Portobello

CHAPTER ONE

It is called the Portobello Road because a very long time ago a sea captain called Robert Jenkins stood in front of a committee of the House of Commons and held up his amputated ear. Spanish coastguards, he said, had boarded his ship in the Caribbean, cut off his ear, pillaged the vessel and then set it adrift. Public opinion had already been aroused by other Spanish outrages and the Jenkins episode was the last straw to those elements in Parliament which opposed Walpole's government. They demanded British vengeance and so began the War of Jenkins's Ear.

In the following year, 1739, Admiral Vernon captured the city of Puerto Bello in the Caribbean. It was one of those successes that are very popular with patriotic Englishmen, though many hardly knew what the point of it was. In the words of a poet writing about another battle and another war: 'That I cannot tell, said he, but 'twas a famous victory.' Vernon's triumph put Puerto Bello on the map and gave rise to a number of commemorative names. Notting Hill and Kensal were open country then where sheep and cattle grazed, and one landowner called his fields Portobello Farm. In time the lane that led to it became the Portobello Road. But for Jenkins's ear it would have been called something else.

Street markets abounded in the area, in Kenley Street, Sirdar Road, Norland Road, Crescent Street and Golborne Road. The one to survive was the Portobello and from 1927 onwards a daily market was held there from eight in the morning to eight in the evening and 8 a.m. till 9 p.m. on Saturdays. It still is, and in a much reduced state, on Sundays too. The street is very long, like a centipede snaking up from Pembridge Road in the south to Kensal Town in the north, its legs splaying out all the way and almost reaching the Great Western main line and the Grand Union Canal. Shops line it and spill into the legs, which are its side streets. Stalls fill most of the centre, for though traffic crosses it and some cars crawl patiently along it among the people, few use it as a thoroughfare. The Portobello has a rich personality, vibrant, brilliant in colour, noisy, with graffiti that approach art, bizarre and splendid. An indefinable edge to it adds a spice of danger. There is nothing safe about the Portobello, nothing suburban. It is as far from an average shopping street as can be imagined. Those who love and those who barely know it have called it the world's finest street market.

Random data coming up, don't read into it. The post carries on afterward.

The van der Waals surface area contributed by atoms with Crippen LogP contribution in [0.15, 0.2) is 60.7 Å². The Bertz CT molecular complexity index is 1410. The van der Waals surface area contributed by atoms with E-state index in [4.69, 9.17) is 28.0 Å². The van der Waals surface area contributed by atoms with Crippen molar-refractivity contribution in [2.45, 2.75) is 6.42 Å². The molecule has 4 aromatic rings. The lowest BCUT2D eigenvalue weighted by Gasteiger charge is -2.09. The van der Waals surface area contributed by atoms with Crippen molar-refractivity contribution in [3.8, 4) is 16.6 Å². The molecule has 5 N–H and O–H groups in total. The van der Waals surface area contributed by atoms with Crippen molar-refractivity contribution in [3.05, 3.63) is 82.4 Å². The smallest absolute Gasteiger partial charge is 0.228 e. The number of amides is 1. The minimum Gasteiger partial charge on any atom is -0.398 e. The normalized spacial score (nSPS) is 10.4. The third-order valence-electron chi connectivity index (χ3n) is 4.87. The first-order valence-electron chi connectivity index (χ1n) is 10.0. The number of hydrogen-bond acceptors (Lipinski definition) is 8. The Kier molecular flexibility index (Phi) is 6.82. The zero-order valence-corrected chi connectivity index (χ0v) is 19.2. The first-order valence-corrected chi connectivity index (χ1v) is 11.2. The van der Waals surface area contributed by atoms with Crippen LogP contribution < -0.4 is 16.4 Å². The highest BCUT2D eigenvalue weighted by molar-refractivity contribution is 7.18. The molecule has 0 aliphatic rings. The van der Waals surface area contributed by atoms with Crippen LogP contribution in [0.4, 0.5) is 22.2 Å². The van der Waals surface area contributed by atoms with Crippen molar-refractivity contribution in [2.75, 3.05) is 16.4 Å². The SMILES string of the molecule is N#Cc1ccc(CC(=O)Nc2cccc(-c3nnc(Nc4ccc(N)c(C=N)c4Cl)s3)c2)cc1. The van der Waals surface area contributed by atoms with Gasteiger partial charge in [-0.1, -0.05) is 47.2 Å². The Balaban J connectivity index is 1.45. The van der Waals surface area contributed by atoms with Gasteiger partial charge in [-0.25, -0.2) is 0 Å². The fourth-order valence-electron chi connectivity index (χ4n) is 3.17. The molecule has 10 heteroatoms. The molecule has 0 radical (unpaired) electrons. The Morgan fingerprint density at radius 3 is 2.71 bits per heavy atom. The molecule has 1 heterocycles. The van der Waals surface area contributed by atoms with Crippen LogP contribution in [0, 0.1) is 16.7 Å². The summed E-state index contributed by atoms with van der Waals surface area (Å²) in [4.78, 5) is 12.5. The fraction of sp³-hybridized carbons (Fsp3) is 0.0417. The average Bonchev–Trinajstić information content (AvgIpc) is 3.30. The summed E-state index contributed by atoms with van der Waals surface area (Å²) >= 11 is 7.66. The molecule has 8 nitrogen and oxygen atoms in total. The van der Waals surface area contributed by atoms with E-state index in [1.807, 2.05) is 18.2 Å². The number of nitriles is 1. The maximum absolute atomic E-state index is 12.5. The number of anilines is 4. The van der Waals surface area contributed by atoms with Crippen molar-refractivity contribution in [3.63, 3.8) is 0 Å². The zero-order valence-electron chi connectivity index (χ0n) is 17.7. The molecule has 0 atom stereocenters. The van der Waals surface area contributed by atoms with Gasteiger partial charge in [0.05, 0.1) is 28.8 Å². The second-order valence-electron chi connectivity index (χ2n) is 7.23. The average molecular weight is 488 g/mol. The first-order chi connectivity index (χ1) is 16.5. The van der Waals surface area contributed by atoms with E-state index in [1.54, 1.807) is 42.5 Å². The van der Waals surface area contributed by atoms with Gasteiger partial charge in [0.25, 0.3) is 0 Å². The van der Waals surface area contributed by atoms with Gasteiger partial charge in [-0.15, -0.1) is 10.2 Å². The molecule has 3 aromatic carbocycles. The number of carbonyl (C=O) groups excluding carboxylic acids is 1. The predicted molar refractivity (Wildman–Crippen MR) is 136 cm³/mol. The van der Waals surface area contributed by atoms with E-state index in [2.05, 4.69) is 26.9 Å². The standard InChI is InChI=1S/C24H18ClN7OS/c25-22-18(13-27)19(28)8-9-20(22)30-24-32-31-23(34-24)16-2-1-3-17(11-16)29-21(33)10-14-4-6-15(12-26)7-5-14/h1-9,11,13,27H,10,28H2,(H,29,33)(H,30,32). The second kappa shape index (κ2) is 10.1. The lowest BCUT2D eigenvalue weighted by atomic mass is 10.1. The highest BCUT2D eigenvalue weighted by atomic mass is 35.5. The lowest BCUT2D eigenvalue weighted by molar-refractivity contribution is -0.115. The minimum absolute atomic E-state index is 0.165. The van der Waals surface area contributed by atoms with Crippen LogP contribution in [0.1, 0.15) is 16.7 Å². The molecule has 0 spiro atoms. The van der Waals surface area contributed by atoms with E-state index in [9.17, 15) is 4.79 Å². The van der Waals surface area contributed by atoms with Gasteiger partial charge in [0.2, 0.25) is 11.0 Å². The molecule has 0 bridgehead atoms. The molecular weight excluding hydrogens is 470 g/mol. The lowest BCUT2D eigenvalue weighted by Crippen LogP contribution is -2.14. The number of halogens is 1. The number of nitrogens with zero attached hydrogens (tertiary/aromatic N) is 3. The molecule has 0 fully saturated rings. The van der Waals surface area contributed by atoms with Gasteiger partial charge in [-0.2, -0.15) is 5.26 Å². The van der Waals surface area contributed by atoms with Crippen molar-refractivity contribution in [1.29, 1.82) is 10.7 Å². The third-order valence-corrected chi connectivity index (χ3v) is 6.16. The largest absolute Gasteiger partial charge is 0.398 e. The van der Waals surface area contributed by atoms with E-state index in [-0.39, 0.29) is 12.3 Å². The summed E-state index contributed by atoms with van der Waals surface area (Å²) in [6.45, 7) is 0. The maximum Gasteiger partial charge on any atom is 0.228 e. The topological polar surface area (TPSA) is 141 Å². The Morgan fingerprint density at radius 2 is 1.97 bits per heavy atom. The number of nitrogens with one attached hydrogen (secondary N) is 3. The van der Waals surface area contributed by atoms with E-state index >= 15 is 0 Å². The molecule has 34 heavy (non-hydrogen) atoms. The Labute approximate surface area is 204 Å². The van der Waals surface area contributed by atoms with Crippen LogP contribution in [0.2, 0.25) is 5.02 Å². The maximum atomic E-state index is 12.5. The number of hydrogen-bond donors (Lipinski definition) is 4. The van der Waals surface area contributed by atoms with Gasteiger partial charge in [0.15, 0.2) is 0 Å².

You can buy anything there. Everything on earth is on sale: furniture, antiques, clothes, bedding, hardware, music, food and food and more food. Vegetables and fruit, meat and fish, and cheese and chocolate. The stalls sell jewellery, hats, masks, prints, postcards old and new, shawls and scarves, shoes and boots, pots and pans, flowers real and artificial, furs and fake furs, lamps and musical instruments. You can buy a harp there or a birdcage, a stuffed bear or a wedding dress, or the latest best-seller. If you want to eat your lunch in the street you can buy paella or pancakes, piping hot from a stall. But no live animals or birds are for sale.

Cheap books in excellent condition are on sale in the Oxfam shop. A little way up the road is the Spanish deli which sells, mysteriously, along with all its groceries, fine earthenware pots and bowls and dishes. There is a mini-market in most of the centipede's legs and at Portobello Green a covered